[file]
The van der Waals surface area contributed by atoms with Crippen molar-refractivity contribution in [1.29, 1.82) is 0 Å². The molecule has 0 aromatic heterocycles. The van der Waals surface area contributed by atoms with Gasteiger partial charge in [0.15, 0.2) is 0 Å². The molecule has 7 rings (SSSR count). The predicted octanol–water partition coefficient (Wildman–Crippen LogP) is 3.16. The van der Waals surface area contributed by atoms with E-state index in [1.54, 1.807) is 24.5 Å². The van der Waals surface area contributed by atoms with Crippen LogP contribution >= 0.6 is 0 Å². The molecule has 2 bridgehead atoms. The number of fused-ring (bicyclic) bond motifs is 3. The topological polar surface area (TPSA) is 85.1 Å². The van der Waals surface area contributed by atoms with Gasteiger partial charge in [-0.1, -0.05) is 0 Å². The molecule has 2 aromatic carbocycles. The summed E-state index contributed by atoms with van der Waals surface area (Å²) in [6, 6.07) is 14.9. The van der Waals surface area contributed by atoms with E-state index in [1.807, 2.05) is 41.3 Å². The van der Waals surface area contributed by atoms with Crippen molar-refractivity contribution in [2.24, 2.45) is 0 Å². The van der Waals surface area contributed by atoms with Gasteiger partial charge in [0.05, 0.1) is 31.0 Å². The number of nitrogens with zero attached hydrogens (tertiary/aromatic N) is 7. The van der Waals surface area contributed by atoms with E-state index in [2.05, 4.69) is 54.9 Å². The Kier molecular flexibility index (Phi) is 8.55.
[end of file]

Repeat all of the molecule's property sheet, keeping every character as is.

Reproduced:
The van der Waals surface area contributed by atoms with Crippen molar-refractivity contribution in [1.29, 1.82) is 0 Å². The molecule has 0 aromatic heterocycles. The van der Waals surface area contributed by atoms with Gasteiger partial charge in [0.15, 0.2) is 0 Å². The molecule has 7 rings (SSSR count). The predicted octanol–water partition coefficient (Wildman–Crippen LogP) is 3.16. The van der Waals surface area contributed by atoms with E-state index in [1.54, 1.807) is 24.5 Å². The van der Waals surface area contributed by atoms with Crippen LogP contribution >= 0.6 is 0 Å². The molecule has 2 bridgehead atoms. The number of fused-ring (bicyclic) bond motifs is 3. The topological polar surface area (TPSA) is 85.1 Å². The van der Waals surface area contributed by atoms with Gasteiger partial charge in [-0.1, -0.05) is 0 Å². The molecule has 2 aromatic carbocycles. The summed E-state index contributed by atoms with van der Waals surface area (Å²) in [6, 6.07) is 14.9. The van der Waals surface area contributed by atoms with E-state index in [1.807, 2.05) is 41.3 Å². The van der Waals surface area contributed by atoms with Crippen molar-refractivity contribution in [2.24, 2.45) is 0 Å². The van der Waals surface area contributed by atoms with Gasteiger partial charge in [0.05, 0.1) is 31.0 Å². The number of nitrogens with zero attached hydrogens (tertiary/aromatic N) is 7. The van der Waals surface area contributed by atoms with E-state index in [2.05, 4.69) is 54.9 Å². The Kier molecular flexibility index (Phi) is 8.55.